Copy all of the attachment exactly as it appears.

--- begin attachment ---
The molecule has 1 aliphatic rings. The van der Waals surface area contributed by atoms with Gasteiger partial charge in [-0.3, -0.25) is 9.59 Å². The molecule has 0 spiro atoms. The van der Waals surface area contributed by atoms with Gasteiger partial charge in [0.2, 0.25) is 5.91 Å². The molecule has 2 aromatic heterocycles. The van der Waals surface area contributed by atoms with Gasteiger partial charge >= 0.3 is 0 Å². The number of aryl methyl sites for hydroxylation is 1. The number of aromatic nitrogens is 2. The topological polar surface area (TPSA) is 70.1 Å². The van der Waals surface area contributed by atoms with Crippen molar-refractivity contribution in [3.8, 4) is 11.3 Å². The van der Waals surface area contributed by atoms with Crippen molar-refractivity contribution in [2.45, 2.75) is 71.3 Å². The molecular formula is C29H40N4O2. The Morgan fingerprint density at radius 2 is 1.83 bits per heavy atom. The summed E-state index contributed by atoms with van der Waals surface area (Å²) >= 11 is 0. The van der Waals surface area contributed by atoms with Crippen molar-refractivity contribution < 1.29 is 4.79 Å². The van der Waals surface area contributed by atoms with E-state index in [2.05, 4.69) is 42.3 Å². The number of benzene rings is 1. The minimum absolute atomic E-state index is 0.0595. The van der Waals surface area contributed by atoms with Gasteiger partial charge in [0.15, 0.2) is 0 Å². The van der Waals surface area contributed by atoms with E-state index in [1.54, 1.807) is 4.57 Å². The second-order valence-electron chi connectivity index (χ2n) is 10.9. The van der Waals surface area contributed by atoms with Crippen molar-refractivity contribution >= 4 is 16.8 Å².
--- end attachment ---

The molecule has 1 aliphatic rings. The van der Waals surface area contributed by atoms with Gasteiger partial charge in [-0.3, -0.25) is 9.59 Å². The molecule has 0 spiro atoms. The van der Waals surface area contributed by atoms with Gasteiger partial charge in [0.2, 0.25) is 5.91 Å². The molecule has 2 aromatic heterocycles. The van der Waals surface area contributed by atoms with Gasteiger partial charge >= 0.3 is 0 Å². The number of aryl methyl sites for hydroxylation is 1. The number of aromatic nitrogens is 2. The topological polar surface area (TPSA) is 70.1 Å². The van der Waals surface area contributed by atoms with Crippen molar-refractivity contribution in [3.8, 4) is 11.3 Å². The van der Waals surface area contributed by atoms with Crippen molar-refractivity contribution in [2.45, 2.75) is 71.3 Å². The molecular formula is C29H40N4O2. The Morgan fingerprint density at radius 2 is 1.83 bits per heavy atom. The summed E-state index contributed by atoms with van der Waals surface area (Å²) >= 11 is 0. The van der Waals surface area contributed by atoms with Crippen molar-refractivity contribution < 1.29 is 4.79 Å². The van der Waals surface area contributed by atoms with E-state index in [2.05, 4.69) is 42.3 Å². The number of benzene rings is 1. The minimum absolute atomic E-state index is 0.0595. The van der Waals surface area contributed by atoms with Gasteiger partial charge in [0.15, 0.2) is 0 Å². The van der Waals surface area contributed by atoms with E-state index in [1.54, 1.807) is 4.57 Å². The second-order valence-electron chi connectivity index (χ2n) is 10.9. The van der Waals surface area contributed by atoms with Crippen molar-refractivity contribution >= 4 is 16.8 Å².